Isn't it paradoxical to have a function that has evolved so much and expanded in terms of scope, making it more interesting than in the past, a function that is more computerized (i.e., more and more IT tools used) and technical than before, and a profession that has been brought to the forefront because of repeated crises? Obviously YES: it is paradoxical and surprising. If the profession is less attractive, it is because we do not make it or present it correctly and as it is. It is a question of image. And image is something that needs to be worked on and maintained.
People would say we all need people who are “wildly inquisitive”. The skills will be most important in the finance sector in the coming years, for various reasons. Having a critical mind, asking better questions, and approaching things with a growth mindset are increasingly important, an excellent communication capacity and a power of persuasion to convince management of actions. In terms of hard skills, it is the same problem. We need more diversified skills like IT and coding skills, to face new challenges. We need more analysts, people able to understand, explain, recommend, and eventually act.
Treasury departments are increasingly looking for 2 key elements when recruiting. First, the ability to digitally utilize and harvest the wide body of codified information so that real trends and insights can be gleaned from it. Anyone can have access to an overwhelming amount of data, but it takes an analytic mind to be able to scrutinize that data and convert it into meaningful answers for an organization. The second factor is search for people who can learn, are wildly inquisitive and brave enough to ask questions to better understand and recommend ad hoc solutions. Treasurers need to go beyond conventional wisdom. Diversity of backgrounds, diversity of profiles and cultures may help finding the right talents, ready to learn about a broadening profession. Curiosity remains a key quality to have to face challenges and cope with them.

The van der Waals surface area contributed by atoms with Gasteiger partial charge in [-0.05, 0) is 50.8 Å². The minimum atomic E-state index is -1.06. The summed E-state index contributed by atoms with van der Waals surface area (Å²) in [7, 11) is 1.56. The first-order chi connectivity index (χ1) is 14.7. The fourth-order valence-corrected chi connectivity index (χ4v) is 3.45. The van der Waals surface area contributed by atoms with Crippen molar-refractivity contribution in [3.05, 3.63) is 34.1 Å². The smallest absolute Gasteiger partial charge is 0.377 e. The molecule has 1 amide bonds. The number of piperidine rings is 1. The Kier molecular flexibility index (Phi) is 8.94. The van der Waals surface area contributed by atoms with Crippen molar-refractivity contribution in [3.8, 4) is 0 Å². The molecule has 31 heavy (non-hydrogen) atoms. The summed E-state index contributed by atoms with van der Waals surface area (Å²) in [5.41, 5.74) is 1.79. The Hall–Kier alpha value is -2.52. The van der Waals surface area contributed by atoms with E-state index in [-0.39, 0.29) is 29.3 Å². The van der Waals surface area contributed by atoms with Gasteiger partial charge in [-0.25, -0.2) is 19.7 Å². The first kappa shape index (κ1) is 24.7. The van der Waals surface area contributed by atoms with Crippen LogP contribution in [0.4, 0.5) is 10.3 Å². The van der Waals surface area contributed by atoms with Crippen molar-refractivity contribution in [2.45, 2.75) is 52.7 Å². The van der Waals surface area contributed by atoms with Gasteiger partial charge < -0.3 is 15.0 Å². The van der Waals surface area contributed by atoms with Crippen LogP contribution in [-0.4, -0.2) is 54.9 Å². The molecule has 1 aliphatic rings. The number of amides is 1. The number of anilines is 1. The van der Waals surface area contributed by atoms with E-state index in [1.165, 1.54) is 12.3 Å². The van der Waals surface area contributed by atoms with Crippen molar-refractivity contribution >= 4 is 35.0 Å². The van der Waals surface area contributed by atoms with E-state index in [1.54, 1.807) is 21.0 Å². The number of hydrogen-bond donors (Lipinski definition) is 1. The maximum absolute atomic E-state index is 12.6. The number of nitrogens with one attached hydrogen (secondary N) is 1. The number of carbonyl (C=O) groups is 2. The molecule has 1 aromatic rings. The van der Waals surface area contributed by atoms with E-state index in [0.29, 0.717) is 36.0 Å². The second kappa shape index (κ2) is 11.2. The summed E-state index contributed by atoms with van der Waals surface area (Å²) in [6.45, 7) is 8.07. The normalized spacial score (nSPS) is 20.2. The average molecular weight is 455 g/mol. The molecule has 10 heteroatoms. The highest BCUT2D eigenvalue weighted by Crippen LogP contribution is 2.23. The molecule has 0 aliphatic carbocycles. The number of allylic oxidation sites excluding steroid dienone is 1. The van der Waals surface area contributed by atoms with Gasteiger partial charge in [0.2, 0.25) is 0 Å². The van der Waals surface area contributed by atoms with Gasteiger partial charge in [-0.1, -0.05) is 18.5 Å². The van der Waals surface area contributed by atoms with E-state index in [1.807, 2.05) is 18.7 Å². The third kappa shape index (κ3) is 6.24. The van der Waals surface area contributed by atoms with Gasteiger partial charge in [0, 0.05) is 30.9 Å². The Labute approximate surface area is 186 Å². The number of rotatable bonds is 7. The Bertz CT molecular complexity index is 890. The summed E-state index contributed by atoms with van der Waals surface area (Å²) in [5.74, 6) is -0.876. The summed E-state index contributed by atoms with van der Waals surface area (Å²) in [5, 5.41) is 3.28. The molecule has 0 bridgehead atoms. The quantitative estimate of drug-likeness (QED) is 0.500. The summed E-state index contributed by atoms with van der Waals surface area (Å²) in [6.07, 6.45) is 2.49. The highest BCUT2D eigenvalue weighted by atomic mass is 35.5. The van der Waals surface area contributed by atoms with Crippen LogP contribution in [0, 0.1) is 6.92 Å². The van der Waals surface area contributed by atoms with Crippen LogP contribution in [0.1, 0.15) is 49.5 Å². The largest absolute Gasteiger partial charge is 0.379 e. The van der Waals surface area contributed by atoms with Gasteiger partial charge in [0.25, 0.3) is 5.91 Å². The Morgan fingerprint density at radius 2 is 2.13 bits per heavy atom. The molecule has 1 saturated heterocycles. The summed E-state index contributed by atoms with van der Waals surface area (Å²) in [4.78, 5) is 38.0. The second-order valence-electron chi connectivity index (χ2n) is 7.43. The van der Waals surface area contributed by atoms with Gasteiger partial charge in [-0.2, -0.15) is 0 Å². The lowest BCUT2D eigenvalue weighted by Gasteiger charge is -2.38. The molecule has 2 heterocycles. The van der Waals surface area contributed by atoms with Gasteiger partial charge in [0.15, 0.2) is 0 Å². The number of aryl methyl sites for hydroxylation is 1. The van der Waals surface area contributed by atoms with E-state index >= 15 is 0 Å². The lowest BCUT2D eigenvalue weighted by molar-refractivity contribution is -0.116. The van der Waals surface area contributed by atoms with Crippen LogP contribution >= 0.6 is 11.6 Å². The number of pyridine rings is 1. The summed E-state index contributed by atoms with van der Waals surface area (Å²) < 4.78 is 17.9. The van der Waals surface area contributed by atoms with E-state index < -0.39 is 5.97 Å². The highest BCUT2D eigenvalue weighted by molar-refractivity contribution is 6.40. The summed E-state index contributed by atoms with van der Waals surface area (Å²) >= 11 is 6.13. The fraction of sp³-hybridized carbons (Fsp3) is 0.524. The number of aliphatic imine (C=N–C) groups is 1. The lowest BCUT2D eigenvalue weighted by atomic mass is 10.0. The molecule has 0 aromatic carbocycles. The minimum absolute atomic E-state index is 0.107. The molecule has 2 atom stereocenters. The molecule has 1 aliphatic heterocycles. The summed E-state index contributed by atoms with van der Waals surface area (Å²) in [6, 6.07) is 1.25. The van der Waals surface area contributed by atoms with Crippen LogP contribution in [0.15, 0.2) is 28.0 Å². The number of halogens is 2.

As we can see, Treasury Associations and their members must work to better "sell" their profession and attract more young talents. This is one of the major challenges, yet it is rarely highlighted. As if it wasn't a problem when in fact it is a weak link in the chain. We must now ask ourselves how to remedy it intelligently. We must demonstrate and explain why our profession is one of the most interesting, changing, evolving and dynamic, with an enormous financial importance. To be complete, we must also admit that the CFO's could also enhance the value of this profession and help to make it more attractive. Here we are far from this desired, desirable, but still idyllic situation, alas.
François Masquelier, CEO of Simply Treasury
Disclaimer: This article was prepared by François Masquelier in his personal capacity. The opinion expressed in this article are the author’s own and do not necessarily reflect the view of the European Association of Corporate Treasurers (i.e., EACT).